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Photographer's Note

High Force was formed where the River Tees crosses the Whin Sill a hard layer of igneous rock (also seen at Hadrian's Wall and other locations). The waterfall itself consists of three different types of rock. The upper band is made up of whinstone, or dolerite, a hard igneous rock which the waterfall takes a lot of time to erode. The lower section is made up of Carboniferous Limestone, a softer rock which is more easily worn away by the waterfall. Between these two layers is a thinner layer of Carboniferous sandstone, which was baked hard when the Whin Sill was molten 295 million years ago. The wearing away of rock means that the waterfall is slowly moving upstream, leaving a narrow, deep gorge in front of it. The length of the gorge is currently about 700 metres. The bedload (rocks that the river is carrying) is mainly composed of large boulders, which are rolled along the river bed. Upstream of the waterfall, the river is narrow; downstream, it widens and meanders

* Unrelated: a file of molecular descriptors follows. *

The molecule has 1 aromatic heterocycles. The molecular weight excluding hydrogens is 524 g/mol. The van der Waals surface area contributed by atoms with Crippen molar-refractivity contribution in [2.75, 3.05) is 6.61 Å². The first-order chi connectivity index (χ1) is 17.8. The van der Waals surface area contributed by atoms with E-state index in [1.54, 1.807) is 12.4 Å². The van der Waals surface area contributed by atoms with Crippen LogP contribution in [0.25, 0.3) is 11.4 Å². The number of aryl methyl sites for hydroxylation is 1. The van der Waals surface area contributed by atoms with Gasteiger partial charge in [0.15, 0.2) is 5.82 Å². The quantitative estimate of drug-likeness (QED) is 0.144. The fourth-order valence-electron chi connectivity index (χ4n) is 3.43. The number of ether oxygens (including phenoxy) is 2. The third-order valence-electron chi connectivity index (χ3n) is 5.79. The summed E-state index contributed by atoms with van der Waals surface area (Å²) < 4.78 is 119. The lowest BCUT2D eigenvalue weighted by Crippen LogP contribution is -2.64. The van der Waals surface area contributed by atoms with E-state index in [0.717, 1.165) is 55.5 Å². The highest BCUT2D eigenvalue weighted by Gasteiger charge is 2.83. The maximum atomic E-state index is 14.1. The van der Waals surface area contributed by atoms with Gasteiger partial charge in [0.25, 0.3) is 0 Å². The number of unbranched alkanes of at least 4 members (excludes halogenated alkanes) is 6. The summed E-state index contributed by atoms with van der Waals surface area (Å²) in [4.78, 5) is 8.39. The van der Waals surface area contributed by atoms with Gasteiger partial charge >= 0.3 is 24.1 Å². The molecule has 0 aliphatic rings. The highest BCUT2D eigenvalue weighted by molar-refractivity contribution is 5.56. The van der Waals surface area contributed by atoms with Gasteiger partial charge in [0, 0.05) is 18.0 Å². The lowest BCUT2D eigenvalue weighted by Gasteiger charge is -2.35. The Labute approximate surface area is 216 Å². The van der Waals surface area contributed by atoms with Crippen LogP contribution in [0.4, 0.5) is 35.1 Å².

Ihave been in the North eaqst for nearly 5 years and have wanted to photograph these falls since coming up, it was worth the wait.

ikeharel, mirosu, Noel_Byrne, nels has marked this note useful

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Additional Photos by Chris Dyson (CPD66) Gold Star Critiquer/Gold Star Workshop Editor/Gold Note Writer [C: 231 W: 51 N: 79] (779)
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